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Milwaukee's Daily Magazine for Thursday, Oct. 30, 2014

Thu
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Fri
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Sat
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Lo: 32
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The Decemberists played live at the Riverside Theater last night.
The Decemberists played live at the Riverside Theater last night. (Photo: Dale Reince)
The Riverside Theater was sold out.
The Riverside Theater was sold out. (Photo: Dale Reince)
The band played its entire new disc.
The band played its entire new disc. (Photo: Dale Reince)

The Decemberists blend old, new and add a bit of Heart

Consistently rumored to be an impressive live show, last night's The Decemberists show at the Riverside Theater delivered exactly what fans were hoping for. 

A thorough combination of old and new material, The Decemberists satiated the crowd with well-played favorites interspersed with a new self-branded style.

Blending a sense of traditional folk with anthems of historical triumph and despair, The Decemberists are nearly impossible to categorize or compare.

Overtly, The Decemberists claim to only have one official influence: Orangina. They don't take themselves too seriously and perhaps their light hearted accessibility is precisely the reason that everyone else does.

Taking the stage right on time, The Decemberists packed a full house complete with a standing audience downstairs and a relaxed seated upper level.

"Hazards of Love," released in March 2009, is epic and dramatic in nature reflecting the basis of the band's overall style and sound. Incredible talent, imagination and more descriptively true authenticity, mirror creative entertainment inventions previously undertaken by bands like Pink Floyd and Phish.

Opting to invest listeners in a full fictional experience, "Hazards of Love" plays out a character-rich torn story meant to be heard in its entirety from start to finish.

Many have dismissed "Hazards of Love" calling the album intense "rock opera" and relegating it to a genre outside typical Portland based indie music. But, I'm fairly certain last night's crowd would disagree.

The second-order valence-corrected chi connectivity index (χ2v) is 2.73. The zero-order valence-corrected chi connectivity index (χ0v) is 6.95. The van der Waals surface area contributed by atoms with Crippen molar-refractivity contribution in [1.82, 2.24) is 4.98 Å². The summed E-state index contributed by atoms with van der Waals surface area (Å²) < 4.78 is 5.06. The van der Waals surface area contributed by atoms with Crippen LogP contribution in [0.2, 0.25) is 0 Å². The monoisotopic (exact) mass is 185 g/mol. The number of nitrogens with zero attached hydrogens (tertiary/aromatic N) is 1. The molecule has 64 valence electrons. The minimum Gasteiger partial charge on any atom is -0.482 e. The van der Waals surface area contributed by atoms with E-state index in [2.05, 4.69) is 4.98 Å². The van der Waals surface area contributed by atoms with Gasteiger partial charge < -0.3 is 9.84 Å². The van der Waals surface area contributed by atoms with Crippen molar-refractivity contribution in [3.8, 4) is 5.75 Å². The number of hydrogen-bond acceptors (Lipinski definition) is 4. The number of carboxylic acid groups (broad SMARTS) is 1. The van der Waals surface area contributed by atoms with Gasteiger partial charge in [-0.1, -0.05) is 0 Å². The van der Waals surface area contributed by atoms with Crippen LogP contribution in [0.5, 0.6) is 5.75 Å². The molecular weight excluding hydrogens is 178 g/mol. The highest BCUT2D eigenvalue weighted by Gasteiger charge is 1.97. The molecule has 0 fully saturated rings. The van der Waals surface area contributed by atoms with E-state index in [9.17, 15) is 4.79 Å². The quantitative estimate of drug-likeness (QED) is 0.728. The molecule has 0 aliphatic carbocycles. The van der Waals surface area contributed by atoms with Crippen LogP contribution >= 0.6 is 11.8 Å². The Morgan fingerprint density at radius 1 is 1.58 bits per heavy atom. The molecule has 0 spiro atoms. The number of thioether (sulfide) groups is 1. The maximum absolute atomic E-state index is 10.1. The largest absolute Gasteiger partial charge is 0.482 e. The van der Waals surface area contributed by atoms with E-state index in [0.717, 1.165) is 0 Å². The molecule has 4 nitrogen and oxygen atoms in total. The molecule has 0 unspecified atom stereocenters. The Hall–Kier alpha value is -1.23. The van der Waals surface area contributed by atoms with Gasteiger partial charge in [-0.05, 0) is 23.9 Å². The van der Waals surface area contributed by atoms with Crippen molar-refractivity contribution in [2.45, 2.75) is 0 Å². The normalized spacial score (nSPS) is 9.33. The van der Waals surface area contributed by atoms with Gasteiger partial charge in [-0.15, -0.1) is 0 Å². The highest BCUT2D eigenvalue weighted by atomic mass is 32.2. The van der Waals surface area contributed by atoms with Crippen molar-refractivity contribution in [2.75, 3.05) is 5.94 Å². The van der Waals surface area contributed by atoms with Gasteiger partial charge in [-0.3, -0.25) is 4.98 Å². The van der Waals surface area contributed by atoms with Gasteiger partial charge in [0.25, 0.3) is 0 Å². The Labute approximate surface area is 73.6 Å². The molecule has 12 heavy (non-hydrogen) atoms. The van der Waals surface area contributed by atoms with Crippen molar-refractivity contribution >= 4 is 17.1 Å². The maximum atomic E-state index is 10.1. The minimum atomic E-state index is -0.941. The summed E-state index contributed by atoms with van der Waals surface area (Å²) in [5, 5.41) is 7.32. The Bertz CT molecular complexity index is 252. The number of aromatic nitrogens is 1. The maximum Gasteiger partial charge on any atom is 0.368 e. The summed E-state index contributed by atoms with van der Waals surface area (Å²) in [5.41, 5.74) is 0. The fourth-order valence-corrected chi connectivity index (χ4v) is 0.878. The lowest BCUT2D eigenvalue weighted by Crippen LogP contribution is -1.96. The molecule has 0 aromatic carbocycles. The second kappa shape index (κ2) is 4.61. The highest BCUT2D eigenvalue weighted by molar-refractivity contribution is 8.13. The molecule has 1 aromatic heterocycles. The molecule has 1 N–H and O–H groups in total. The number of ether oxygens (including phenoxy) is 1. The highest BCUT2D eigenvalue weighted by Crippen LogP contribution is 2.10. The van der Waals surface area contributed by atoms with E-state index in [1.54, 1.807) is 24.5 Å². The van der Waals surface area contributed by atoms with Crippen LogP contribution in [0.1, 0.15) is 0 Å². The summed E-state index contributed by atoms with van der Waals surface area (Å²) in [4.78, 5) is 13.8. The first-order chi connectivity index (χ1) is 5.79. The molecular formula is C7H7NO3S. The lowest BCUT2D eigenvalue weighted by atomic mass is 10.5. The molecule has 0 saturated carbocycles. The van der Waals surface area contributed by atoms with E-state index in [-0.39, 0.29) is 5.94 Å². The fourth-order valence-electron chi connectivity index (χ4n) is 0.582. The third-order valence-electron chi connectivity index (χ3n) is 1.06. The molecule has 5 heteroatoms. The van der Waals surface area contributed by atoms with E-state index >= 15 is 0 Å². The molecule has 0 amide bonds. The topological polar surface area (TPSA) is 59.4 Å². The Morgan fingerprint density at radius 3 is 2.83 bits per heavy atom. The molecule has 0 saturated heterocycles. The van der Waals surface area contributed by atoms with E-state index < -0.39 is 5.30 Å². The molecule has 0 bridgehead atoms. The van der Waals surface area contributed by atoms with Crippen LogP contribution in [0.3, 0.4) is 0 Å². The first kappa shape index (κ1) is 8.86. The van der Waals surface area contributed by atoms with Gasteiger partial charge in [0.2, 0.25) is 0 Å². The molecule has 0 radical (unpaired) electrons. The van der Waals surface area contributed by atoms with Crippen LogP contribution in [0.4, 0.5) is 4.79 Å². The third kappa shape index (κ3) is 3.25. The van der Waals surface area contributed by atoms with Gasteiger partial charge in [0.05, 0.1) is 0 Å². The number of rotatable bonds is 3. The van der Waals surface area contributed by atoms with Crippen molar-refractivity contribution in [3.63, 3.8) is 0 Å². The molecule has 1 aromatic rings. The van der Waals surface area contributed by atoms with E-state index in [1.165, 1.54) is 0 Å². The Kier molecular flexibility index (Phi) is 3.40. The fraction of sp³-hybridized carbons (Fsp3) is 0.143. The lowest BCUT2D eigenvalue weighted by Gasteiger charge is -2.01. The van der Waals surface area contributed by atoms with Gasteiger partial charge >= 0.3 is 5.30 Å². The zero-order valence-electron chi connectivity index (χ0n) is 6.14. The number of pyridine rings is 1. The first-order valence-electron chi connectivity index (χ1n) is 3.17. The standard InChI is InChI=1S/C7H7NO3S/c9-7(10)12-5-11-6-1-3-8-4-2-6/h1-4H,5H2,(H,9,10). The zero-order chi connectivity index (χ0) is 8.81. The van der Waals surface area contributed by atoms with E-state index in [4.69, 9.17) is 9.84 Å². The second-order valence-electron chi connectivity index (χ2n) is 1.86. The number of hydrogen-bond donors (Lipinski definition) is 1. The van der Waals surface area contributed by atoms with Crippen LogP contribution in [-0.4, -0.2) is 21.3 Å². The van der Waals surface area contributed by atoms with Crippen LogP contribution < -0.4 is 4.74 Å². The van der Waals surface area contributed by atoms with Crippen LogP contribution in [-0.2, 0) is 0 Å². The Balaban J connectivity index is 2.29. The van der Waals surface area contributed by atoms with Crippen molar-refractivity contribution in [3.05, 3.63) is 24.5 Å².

No doubt, the album was a risk. It doesn't play to the typical scene and it certainly isn't going to lure poppy, catchy radio play. But it isn't the typical trend or industry approved sound that either The Decemberists or their fans have ever actively sought. And last night certainly proved it.

Playing two full sets, the first pulled entirely from "Hazards of Love" and the second drawing from previous works including "The Crane Wife"…

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Swig offers a turkey and brie hoagie sandwich plus size as one option for the second course.
Swig offers a turkey and brie hoagie sandwich plus size as one option for the second course.
Swig's first course is a choice of poached salmon or black bean cakes.
Swig's first course is a choice of poached salmon or black bean cakes.
Dessert doesn't get better than a mix of chocolate cake and cheesecake.
Dessert doesn't get better than a mix of chocolate cake and cheesecake.

Downtown Dining Week: Swig

Milwaukee's "Downtown Dining Week" kicked off yesterday with lunch and dinner specials at 40 restaurants in the Downtown area.

For the next week, restaurants cut diners a deal ($10 lunch or $20 dinner) to prompt a culinary exploration of the downtown dining scene. Here at OnMilwaukee.com, we'll be checking out a new spot each lunch and giving your our take on it the following day.

Yesterday was the first time I participated in a "Downtown Dining Week" meal and to be honest, I'd heard mixed reviews. I'd heard portions were small, service was slow and overall quality suffered.

But from substantial portions to on par service, each negative rumor I'd heard about "Downtown Dining Week" was dispelled with one lunch at Swig.

Hoping to avoid a wait, we headed to the Third Ward restaurant for an early lunch at 11:30 a.m. We were pleasantly surprised to find plenty of open tables and incredibly timely service.